Saadhan in India is a helpline that poor customers can call to access information regarding reproductive health. The service is supplemented by Community Health Workers who can then make house calls, provide information on contraception and refer patients to doctors.
The Indian government's 'Boat Clinics' are aimed at reaching geographically isolated communities in the north-eastern state of Assam. Boats carrying doctors, nurses, lab technicians and pharmacists make regular visits by boat and work with local community health workers to provide mothers and children with necessary services like routine immunization of children 0-5 years and pregnant mothers, vitamin A supplementation, general health check-ups and provision of family planning information and education.
In Bangladesh, the Demand Side Financing Pilot Program provides subsidies and vouchers to pregnant women so they can cover travel costs for regular antenatal health check-ups, deliver their children in hospitals or community health centres and to pay for medication. A similar program also exists in Cambodia.
In Kerala, a study from the International Center for Research on Women revealed that strengthening women's land rights reduces women's risks of HIV, protects women from poverty and sexual violence, and promotes child nutrition and schooling
Lessons from these parts of the world also show cash subsidies, conditional cash transfers and vouchers are all effective tools to aid poor mothers in accessing much-needed maternal health services.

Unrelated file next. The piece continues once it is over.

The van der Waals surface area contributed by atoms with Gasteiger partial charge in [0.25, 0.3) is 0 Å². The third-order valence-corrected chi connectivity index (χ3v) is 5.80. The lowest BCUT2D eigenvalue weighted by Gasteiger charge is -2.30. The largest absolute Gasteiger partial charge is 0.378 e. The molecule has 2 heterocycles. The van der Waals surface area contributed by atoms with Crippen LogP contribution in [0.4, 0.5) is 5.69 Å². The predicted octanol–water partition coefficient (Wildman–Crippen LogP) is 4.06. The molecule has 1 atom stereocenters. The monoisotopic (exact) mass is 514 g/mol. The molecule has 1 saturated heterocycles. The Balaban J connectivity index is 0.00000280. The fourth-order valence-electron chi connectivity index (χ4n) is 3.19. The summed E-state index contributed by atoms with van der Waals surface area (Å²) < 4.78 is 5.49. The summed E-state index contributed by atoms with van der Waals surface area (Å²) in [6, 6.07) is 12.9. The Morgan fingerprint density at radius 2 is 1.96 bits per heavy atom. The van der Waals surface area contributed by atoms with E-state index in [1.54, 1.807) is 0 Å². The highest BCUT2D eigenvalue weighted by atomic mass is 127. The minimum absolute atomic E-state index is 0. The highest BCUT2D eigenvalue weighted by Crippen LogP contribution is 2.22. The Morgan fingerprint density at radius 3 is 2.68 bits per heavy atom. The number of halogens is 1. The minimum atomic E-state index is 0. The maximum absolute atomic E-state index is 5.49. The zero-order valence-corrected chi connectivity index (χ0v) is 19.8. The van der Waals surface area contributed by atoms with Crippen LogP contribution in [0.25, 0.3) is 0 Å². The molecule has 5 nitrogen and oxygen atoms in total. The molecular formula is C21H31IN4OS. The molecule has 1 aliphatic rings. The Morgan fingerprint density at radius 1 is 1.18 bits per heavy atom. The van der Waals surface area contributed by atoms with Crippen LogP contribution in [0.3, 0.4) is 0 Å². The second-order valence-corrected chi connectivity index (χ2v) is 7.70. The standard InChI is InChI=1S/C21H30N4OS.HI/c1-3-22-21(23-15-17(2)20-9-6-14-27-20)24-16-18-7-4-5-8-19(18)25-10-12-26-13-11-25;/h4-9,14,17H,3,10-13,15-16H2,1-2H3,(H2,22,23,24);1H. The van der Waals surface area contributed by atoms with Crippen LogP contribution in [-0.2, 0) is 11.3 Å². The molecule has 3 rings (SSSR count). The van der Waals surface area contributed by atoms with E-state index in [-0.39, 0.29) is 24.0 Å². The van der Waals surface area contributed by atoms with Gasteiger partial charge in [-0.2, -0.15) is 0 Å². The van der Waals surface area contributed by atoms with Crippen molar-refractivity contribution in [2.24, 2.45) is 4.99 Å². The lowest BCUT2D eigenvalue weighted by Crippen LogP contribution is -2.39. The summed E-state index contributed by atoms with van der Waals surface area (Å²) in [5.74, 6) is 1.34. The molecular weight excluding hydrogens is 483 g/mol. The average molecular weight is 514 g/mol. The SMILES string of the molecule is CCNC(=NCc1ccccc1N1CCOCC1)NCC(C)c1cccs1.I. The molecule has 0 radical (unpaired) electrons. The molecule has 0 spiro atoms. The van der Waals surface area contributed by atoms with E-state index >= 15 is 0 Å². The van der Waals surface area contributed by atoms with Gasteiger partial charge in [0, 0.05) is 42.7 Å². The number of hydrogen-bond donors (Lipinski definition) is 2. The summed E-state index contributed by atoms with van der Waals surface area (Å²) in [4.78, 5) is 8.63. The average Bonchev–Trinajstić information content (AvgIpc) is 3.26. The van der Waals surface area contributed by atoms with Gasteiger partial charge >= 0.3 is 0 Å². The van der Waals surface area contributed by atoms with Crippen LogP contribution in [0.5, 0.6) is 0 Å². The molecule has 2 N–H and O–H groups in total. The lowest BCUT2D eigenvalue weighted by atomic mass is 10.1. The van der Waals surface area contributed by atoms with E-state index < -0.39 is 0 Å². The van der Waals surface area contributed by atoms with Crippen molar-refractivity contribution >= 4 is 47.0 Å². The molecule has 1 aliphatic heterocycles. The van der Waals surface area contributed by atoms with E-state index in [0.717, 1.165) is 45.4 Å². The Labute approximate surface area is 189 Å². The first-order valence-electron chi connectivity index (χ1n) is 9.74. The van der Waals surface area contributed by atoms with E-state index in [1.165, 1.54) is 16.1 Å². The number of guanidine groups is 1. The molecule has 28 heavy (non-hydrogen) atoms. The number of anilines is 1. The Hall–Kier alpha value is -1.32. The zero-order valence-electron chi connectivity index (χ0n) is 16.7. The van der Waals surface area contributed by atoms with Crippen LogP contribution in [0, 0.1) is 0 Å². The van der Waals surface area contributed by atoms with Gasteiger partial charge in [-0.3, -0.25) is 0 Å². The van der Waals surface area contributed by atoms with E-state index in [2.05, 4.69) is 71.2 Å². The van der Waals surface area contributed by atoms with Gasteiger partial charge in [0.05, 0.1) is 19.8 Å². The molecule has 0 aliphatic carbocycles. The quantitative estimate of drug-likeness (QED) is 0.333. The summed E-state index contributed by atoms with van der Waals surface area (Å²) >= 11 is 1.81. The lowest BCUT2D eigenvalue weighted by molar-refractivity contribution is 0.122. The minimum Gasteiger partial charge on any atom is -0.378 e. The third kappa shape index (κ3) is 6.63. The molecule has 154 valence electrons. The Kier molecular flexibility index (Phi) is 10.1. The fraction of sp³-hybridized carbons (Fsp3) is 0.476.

Social workers and policy analysts from developing countries are now extolling the virtues of public-private partnerships (PPP) with regard to maternal and reproductive health care. PPPs combine the reach and muscle of large governmental bodies with the flexibility and ground-level reality understanding of smaller, private institutions.
For example, in Zambia, Merck for Mothers took the step of asking mothers in poor communities about their experiences and what was lacking. This type of 'market research' enabled them to tailor their services to fit the community in question.
Kenya's challenge is now two-fold. It must expand access and information regarding health care and it must make maternal health care affordable. The commitment to the cause already exists in Kenya. What is needed now is smart and decisive action.
The First Lady of Kenya, Margaret Kenyatta launched launched the Beyond Zero campaign on January 24, 2013 to accelerate the implementation of the national plan towards the elimination of new HIV infections among children. This is an appropriate starting point to address the deep and complex factors that have resulted in Kenya's dismal maternal mortality rates.
UNFPA and Kenyan Red Cross in concert with the Kenyan government have an opportunity here to transplant and adapt these lessons from other developing countries in order to implement them in a Kenyan context. From there, successful examples could also be exported to other sub-Saharan African countries, making Kenya a true leader in the continent and an incubator for innovative social policy.
Indeed, "no woman should die giving life," anywhere in the world.
Dr. Annie Sparrow, a paediatrician and public health expert, is an Assistant Professor of Global Health and Deputy Director of the Human Rights Program at Icahn School of Medicine at Mount Sinai in New York City.